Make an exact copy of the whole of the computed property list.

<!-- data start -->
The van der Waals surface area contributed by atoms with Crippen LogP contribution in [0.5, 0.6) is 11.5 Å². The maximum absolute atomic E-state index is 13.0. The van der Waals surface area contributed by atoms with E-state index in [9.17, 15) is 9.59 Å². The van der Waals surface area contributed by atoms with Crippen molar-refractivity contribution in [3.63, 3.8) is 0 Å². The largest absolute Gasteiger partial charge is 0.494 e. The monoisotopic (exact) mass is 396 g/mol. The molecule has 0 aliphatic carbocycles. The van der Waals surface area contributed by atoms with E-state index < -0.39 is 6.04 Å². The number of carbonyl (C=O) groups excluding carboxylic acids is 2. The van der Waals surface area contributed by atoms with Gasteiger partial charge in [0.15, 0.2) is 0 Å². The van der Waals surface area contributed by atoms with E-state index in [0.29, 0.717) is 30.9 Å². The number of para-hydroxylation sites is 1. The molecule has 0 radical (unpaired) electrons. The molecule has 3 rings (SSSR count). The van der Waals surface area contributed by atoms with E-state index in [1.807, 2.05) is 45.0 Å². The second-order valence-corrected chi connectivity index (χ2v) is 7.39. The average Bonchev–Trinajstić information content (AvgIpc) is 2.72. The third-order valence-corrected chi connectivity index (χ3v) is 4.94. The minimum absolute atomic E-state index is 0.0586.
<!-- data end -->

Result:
The van der Waals surface area contributed by atoms with Crippen LogP contribution in [0.5, 0.6) is 11.5 Å². The maximum absolute atomic E-state index is 13.0. The van der Waals surface area contributed by atoms with E-state index in [9.17, 15) is 9.59 Å². The van der Waals surface area contributed by atoms with Crippen molar-refractivity contribution in [3.63, 3.8) is 0 Å². The largest absolute Gasteiger partial charge is 0.494 e. The monoisotopic (exact) mass is 396 g/mol. The molecule has 0 aliphatic carbocycles. The van der Waals surface area contributed by atoms with E-state index < -0.39 is 6.04 Å². The number of carbonyl (C=O) groups excluding carboxylic acids is 2. The van der Waals surface area contributed by atoms with Gasteiger partial charge in [0.15, 0.2) is 0 Å². The van der Waals surface area contributed by atoms with E-state index in [0.29, 0.717) is 30.9 Å². The number of para-hydroxylation sites is 1. The molecule has 0 radical (unpaired) electrons. The molecule has 3 rings (SSSR count). The van der Waals surface area contributed by atoms with E-state index in [1.807, 2.05) is 45.0 Å². The second-order valence-corrected chi connectivity index (χ2v) is 7.39. The average Bonchev–Trinajstić information content (AvgIpc) is 2.72. The third-order valence-corrected chi connectivity index (χ3v) is 4.94. The minimum absolute atomic E-state index is 0.0586.